The NFL season is now behind us, and it’s over to the XFL to provide our next dose of on-field football action. A crucial part of any football fan’s experience is fantasy. Therefore, let’s have a look at where and how you can play XFL fantasy football this spring.
Is There XFL Fantasy Football?
Yes, there are options to play fantasy football for XFL. The two sites that allow you to play XFL fantasy are AltFantasySports and News Hub Fantasy. Both provide a free experience, with AltFantasySports having a more customizable interface.
At the time of writing, none of the major fantasy sites have stated that they will be providing a fantasy experience. Given that we did not see the likes of Yahoo, ESPN, or Sleeper supporting previous spring leagues from a fantasy perspective, it does not seem likely we will see that emerge before the league begins on Feb. 18.
DraftKings has revealed their XFL DFS slates. They can currently be found under the “NFL” section of their lobby. We’ve yet to receive an indication whether FanDuel will support XFL. The belief is that they will have XFL contests this year, as they supported USFL and XFL in previous editions.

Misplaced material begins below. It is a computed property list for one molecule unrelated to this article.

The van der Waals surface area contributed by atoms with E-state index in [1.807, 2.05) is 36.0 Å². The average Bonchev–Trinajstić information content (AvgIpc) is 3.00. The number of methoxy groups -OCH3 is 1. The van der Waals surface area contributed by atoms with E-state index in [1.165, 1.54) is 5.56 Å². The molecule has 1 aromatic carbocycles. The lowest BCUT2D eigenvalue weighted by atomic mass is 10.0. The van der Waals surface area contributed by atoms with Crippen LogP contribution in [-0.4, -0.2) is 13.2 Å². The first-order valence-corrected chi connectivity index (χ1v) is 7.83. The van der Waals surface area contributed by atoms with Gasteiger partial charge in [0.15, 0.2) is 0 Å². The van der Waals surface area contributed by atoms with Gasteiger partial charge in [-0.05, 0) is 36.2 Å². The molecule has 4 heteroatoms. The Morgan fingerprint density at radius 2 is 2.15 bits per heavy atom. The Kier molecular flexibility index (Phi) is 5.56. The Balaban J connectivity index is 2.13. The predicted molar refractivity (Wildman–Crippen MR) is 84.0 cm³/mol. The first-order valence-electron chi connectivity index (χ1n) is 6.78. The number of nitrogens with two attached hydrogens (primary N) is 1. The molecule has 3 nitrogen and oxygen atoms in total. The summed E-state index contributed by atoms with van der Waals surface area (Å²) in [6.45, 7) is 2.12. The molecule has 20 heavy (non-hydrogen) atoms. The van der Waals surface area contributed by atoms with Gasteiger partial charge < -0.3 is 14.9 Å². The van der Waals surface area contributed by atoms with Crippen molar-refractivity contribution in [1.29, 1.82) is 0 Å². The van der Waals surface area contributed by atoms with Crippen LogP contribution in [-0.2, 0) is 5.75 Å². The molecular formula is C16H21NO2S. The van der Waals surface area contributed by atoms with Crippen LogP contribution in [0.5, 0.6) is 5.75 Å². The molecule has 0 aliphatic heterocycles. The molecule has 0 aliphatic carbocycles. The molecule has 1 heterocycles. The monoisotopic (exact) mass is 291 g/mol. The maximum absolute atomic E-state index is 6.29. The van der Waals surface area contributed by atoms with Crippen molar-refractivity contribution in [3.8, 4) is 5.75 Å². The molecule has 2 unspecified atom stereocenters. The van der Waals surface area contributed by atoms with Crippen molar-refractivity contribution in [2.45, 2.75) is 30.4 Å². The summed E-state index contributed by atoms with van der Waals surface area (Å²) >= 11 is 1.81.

How To Play XFL Fantasy Football
The settings for News Hub Fantasy lack customization. For their platform, you sign up, join or start and league and off you go. The only customization option when joining or creating a league is whether the league is total points or head-to-head. Each league is a six-team league with seven lineup spots — QB, RB, 2 WR, TE, Flex, K — and three bench spots.
In contrast, AltFantasySports gives you a huge range of customization. When setting up a league, you can choose from the following options:
- League Type:
- Total Points
- Best Ball
- Number of Teams: 1-16
- Lineup Settings:
- Lineup spots per position
- Individual or Team QB
- Individual or Team Kicker
- Individual or Team Defense
- Number of bench spots
- Scoring Settings: Wide variety of options
There is also the intriguing option of expanding the number of roster spots on a weekly basis to allow for increased intrigue on the waiver wire.
This customization makes things fun but can also lead to a worse experience. For example, you may think an eight-team league sounds fun, but then when one team’s QB situation is a disaster, there’s nowhere left to turn, and that player can quickly lose interest.
The best-case size for an XFL fantasy league is often to have four teams. That way, there should always be plenty of options on the waiver wire, so no one loses interest. The team QB, team kicker, and team defense settings also limit the impact of any mid-game changes to lineups.
Additionally, in a new league like the XFL, the ability to have a Best Ball lineup setting makes a lot of sense. Heading into the season, we have no idea of depth charts ad rotations for these teams. There is no clear coaching history to consider, and depth charts can often be less than reliable. Making your XFL fantasy league fun and reducing the “luck” element as much as possible is the way to go.